He added that "87 percent of Nevadans support background checks. Many of them are members of the NRA (National Rifle Association). At a minimum, that is something that is a common sense measure that we should be able to reach bipartisan agreement on in order to move forward with some level of safety for our communities."
"We also need to consider more mental health support, particularly in the State of Nevada that is woefully under-resourced in mental health services," Horsford said.
He spoke about the recent murder of two children in Las Vegas by their mother who later committed suicide. "That wasn't a gun. That was a knife. Clearly there was something wrong mentally" with the mother, he remarked.
"We should have better resources in place to help people who are going through that level of mental illness to prevent that type of violence. My heart goes out to those involved in that situation like (it does for) the families of Sandy Hook (school shooting in Connecticut)," he said.
He committed himself to work harder on increasing federal funding to Nevada mental health programs saying the state doesn't get its fair share of federal dollars to begin with.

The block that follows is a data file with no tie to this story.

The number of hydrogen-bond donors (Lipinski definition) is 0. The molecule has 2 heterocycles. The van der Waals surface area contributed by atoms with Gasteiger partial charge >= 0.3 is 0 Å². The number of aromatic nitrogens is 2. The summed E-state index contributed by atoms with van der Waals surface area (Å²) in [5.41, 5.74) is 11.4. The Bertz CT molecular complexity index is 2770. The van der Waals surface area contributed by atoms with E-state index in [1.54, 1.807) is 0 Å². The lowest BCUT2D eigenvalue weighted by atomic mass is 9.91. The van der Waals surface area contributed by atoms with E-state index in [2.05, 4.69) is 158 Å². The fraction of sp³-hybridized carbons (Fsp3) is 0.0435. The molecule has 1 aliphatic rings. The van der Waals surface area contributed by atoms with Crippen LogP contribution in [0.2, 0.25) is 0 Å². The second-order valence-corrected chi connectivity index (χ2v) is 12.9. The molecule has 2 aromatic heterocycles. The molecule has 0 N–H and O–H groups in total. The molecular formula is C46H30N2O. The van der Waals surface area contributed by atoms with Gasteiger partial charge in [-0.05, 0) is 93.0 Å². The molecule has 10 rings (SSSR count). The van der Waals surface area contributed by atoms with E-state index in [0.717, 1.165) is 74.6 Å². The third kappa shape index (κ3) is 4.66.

Horsford explained that Nevadans only get 70 cents back for every dollar they send to the federal government. "I'm not a defender of every federal agency or program. I am a defender of my constituents who rely on services from the federal government. Mental health care is one of those areas that we can do a better job on getting support to the State."
"But the State also needs to do its job in properly funding and resourcing support for individuals and families," he added.
Talking about his first 100 days as a freshman Congressman, Horsford said "I am very honored. I'm a kid who grew up here in Nevada who never planned to be in an elected office let alone a member of Congress."
"We are working extremely hard to represent our District," he said about his staff. "As a freshman member (of Congress) I am hitting the ground running and trying to deliver for my constituents."
He added that he is co-chairing a task force on immigration and "I'm very focused on getting a comprehensive immigration reform bill passed that protects our families and helps us address our education and work force needs. I'm very hopeful we'll get something done."
"Washington D.C. is a different place. Congress operates under different rules. I don't always agree or understand the process but I'm honored to represent my constituents who sent me there," he concluded.